This book is meant for off-trail travel and technical climbing (and mostly the latter). If you really only want to stick to the trail it's the wrong guide, but the nice thing about the Sierra is that it's easy to leave the trail. I'm not a technical climber, but because the book is very comprehensive there's still lots of interesting stuff for me. It has shown me a side of the Sierrra that, being not familiar with this part of the US at all, I probably would not have seen otherwise.
Comment Was this review helpful to you? Yes No Sending feedback...
Thank you for your feedback. If this review is inappropriate, please let us know.
Sorry, we failed to record your vote. Please try again
13 of 13 people found the following review helpful By Morgan Brown on July 17, 2001
Format: Paperback
This may be the most exhaustive climbing guidebook in existence. All bow down to Secor!
But I find myself wishing for a bit more. How many peaks are in there with a two-sentence review like, "First Ascent: May 13, 1897 by Elmore and Paola Bohunk. Peak X is class 2 from the north ridge." All this is true, but I could go for more detailed route descriptions of approaches, routes, and of the views from the summit. Some mountains aren't great climbs, but they have good views.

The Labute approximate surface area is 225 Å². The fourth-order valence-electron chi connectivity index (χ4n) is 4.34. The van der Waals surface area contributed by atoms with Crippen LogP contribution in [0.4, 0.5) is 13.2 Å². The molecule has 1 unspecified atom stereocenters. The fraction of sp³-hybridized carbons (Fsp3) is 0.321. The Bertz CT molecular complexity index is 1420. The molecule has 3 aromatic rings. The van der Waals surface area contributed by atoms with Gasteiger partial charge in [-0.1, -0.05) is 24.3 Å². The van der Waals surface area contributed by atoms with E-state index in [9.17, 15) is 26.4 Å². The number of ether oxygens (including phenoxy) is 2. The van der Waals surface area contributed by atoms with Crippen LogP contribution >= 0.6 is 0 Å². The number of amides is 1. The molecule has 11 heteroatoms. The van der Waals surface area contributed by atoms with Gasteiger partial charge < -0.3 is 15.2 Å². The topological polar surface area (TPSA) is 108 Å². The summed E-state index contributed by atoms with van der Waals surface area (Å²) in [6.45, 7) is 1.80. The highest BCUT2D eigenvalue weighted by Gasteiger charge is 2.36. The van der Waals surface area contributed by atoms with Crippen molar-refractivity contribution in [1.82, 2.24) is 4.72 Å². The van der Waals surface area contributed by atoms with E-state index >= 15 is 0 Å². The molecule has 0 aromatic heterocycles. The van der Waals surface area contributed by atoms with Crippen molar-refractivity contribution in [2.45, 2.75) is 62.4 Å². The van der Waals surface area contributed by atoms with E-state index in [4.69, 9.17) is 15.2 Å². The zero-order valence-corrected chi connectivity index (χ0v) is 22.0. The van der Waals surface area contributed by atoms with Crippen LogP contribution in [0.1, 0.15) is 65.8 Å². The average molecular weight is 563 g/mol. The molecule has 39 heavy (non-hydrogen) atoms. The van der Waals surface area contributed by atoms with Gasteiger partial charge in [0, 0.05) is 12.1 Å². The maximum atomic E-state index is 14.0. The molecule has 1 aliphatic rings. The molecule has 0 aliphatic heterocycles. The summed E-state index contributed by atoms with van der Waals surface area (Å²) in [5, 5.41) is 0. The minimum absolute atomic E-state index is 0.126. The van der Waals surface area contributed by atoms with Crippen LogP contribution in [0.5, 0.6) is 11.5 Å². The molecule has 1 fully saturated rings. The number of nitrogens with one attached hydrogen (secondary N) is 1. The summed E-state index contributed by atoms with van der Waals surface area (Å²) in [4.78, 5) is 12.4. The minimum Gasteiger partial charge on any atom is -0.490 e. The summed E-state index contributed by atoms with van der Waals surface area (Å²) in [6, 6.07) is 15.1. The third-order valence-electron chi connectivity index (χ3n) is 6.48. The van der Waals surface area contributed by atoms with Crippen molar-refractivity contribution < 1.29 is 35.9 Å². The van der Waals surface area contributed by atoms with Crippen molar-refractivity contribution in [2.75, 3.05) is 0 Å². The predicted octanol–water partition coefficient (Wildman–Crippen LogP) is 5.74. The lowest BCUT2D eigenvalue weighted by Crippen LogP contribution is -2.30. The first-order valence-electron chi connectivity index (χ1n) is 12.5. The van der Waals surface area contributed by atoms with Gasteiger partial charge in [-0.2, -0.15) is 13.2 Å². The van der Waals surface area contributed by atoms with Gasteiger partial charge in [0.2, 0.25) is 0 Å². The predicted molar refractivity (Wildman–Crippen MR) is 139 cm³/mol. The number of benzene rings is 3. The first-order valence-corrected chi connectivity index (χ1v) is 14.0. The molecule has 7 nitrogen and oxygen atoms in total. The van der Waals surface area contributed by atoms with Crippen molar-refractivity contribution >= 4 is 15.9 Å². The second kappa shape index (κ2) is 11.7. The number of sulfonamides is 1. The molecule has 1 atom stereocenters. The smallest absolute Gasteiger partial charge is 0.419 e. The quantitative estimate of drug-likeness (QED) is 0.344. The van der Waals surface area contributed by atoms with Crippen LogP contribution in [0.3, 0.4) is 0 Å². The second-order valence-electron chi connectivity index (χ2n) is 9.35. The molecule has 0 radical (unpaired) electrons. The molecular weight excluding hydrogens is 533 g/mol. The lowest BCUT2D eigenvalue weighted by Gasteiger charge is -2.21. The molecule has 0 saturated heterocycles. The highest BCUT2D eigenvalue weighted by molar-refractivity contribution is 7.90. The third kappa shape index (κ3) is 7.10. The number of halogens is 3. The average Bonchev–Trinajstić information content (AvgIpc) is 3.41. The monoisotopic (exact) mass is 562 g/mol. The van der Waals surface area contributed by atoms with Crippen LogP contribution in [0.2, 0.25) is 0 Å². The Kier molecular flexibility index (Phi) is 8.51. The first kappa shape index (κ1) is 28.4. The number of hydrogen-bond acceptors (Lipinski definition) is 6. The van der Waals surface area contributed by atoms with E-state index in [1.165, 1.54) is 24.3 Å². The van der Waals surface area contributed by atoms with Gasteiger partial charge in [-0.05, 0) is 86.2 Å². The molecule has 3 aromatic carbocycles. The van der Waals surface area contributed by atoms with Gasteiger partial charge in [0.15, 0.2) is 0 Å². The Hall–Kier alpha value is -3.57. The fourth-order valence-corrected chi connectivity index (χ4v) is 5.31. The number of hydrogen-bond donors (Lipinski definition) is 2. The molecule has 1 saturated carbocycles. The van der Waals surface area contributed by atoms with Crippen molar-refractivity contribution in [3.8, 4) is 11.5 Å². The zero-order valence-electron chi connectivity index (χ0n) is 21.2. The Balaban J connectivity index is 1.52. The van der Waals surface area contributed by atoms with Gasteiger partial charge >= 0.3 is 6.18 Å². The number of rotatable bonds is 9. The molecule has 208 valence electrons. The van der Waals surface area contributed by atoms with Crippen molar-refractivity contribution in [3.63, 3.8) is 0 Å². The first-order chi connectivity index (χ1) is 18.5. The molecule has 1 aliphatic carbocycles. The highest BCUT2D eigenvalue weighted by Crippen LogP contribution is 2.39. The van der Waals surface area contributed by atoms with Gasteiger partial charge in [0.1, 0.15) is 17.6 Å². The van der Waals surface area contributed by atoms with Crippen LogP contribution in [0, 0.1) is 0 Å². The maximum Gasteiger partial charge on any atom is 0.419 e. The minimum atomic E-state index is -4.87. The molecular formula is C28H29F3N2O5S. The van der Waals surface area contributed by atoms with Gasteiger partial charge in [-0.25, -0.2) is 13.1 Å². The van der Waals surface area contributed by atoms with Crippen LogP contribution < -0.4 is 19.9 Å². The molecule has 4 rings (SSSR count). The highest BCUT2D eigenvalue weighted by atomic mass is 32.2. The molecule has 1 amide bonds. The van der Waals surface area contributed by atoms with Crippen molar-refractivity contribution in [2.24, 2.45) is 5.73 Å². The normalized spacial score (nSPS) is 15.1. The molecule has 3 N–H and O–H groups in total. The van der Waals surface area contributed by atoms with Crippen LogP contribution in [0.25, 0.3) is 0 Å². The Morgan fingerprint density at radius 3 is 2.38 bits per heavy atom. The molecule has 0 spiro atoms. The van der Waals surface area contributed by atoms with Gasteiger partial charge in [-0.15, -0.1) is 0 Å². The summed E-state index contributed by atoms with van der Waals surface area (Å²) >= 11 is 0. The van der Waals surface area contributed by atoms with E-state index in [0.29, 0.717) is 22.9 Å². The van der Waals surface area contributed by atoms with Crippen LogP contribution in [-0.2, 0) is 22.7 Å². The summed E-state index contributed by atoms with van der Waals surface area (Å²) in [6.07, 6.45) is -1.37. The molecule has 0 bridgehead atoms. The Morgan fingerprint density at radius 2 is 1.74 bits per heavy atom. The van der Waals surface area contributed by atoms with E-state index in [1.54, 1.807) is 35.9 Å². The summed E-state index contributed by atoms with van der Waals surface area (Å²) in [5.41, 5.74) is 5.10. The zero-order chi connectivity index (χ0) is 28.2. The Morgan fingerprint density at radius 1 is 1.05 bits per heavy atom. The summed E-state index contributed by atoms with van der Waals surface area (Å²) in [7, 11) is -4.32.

On the other hand, the book is already too heavy for most people to backpack with. Secor must have been tempted to add info and split the book into multiple volumes; I think he should keep entertaining that option. I would probably buy them all.
In summary, this book is NOT the one-stop-shop for trip planning in the Sierras. I invariably find myself scouring the web for additional, more detailed information than in Secor. But it is a truly unique resource, and I think it's unfortunate to criticize it too much for what it omits.
Comment Was this review helpful to you? Yes No Sending feedback...
Thank you for your feedback. If this review is inappropriate, please let us know.
Sorry, we failed to record your vote. Please try again
14 of 15 people found the following review helpful By A Customer on July 19, 1997
Format: Paperback